Learning what is safe to eat in the wild can be tasty, cost saving, fun, and even help control some invasive species.
On Wednesday, Sept. 10, those interested can learn to identify fall fruits, greens and nuts as well as other wild edibles at the Audubon Center and Sanctuary's "Wild Edibles" workshop. From 6-8:30 p.m. workshop participants will discover how to recognize edible plants and distinguish them from those that may look similar.
Some people forage for survival, others to save on their grocery bill. Foraging can also be a wonderful way to spend time outside, learn plant identification, try new foods and strengthen connection to the earth and the food it produces.
On Wednesday, Sept. 10 at the Audubon Center & Sanctuary’s “Wild Edibles” workshop, participants will discover how to identify edible plants and distinguish them from those that may look similar. The autumn olive berries pictured above are an easy-to-identify fall edible.
The class will start indoors with some basic ground rules and safety considerations about harvesting wild edibles. Then it will head outside to identify edibles available in the fall as well as covering some plants people definitely do not want to eat. Back inside, there will be samples of edibles and discussion of easy ways to make wild plants part of a meal.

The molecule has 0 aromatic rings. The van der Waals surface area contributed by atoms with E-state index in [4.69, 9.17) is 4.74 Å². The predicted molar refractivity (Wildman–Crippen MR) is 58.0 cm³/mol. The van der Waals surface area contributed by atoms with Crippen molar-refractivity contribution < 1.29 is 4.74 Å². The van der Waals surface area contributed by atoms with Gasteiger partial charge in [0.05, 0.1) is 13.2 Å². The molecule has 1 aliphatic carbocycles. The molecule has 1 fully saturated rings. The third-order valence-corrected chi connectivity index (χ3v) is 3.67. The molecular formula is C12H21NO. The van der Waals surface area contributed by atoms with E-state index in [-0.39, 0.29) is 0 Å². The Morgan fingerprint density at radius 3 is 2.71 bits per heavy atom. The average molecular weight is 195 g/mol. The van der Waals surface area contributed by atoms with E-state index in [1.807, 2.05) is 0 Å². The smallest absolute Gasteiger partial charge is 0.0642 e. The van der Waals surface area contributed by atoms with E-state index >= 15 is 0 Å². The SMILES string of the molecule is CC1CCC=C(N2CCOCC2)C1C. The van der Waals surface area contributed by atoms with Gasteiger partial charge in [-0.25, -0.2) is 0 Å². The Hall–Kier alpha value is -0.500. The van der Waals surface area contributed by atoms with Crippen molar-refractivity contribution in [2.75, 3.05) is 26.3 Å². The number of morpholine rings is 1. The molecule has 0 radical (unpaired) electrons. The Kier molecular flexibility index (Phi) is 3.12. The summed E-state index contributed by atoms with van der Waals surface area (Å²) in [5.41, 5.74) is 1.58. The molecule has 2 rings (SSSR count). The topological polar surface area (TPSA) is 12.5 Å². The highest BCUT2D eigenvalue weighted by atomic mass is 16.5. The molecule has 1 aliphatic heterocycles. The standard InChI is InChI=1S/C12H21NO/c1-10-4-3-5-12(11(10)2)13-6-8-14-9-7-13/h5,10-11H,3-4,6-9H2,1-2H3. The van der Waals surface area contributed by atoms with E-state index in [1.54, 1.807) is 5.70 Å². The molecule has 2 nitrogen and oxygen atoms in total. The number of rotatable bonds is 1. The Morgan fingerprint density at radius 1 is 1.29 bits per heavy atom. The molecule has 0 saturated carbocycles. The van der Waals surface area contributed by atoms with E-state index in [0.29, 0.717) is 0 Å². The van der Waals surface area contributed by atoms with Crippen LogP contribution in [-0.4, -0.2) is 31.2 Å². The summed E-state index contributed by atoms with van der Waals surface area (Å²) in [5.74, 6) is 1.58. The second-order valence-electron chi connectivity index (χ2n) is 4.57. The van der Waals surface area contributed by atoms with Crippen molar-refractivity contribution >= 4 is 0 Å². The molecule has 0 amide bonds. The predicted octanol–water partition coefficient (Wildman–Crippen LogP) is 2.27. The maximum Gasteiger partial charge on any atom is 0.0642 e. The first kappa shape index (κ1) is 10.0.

Katie Finch, the course instructor, is a naturalist at Audubon who has been eating "weeds" for several years.
The class includes a walk up to 1 mile on flat ground. Remember to dress for the weather. The cost is $16 or $12 for Friends of the Nature Center. Class size is limited. Reservations are required by Monday, Sept. 8, by calling 569-2345 or using the online form by clicking on "Wild Edibles" at www.jamestownaudubon.org.
Audubon education programs are funded with support from the Carnahan Jackson Foundation, Jessie Smith Darrah Fund, Holmberg Foundation, Hultquist Foundation, Johnson Foundation and the Lenna Foundation. The Audubon Center & Sanctuary is at 1600 Riverside Road, a quarter-mile east of Route 62 between Jamestown and Warren. For more information, call 569-2345 or visit www.jamestownaudubon.org.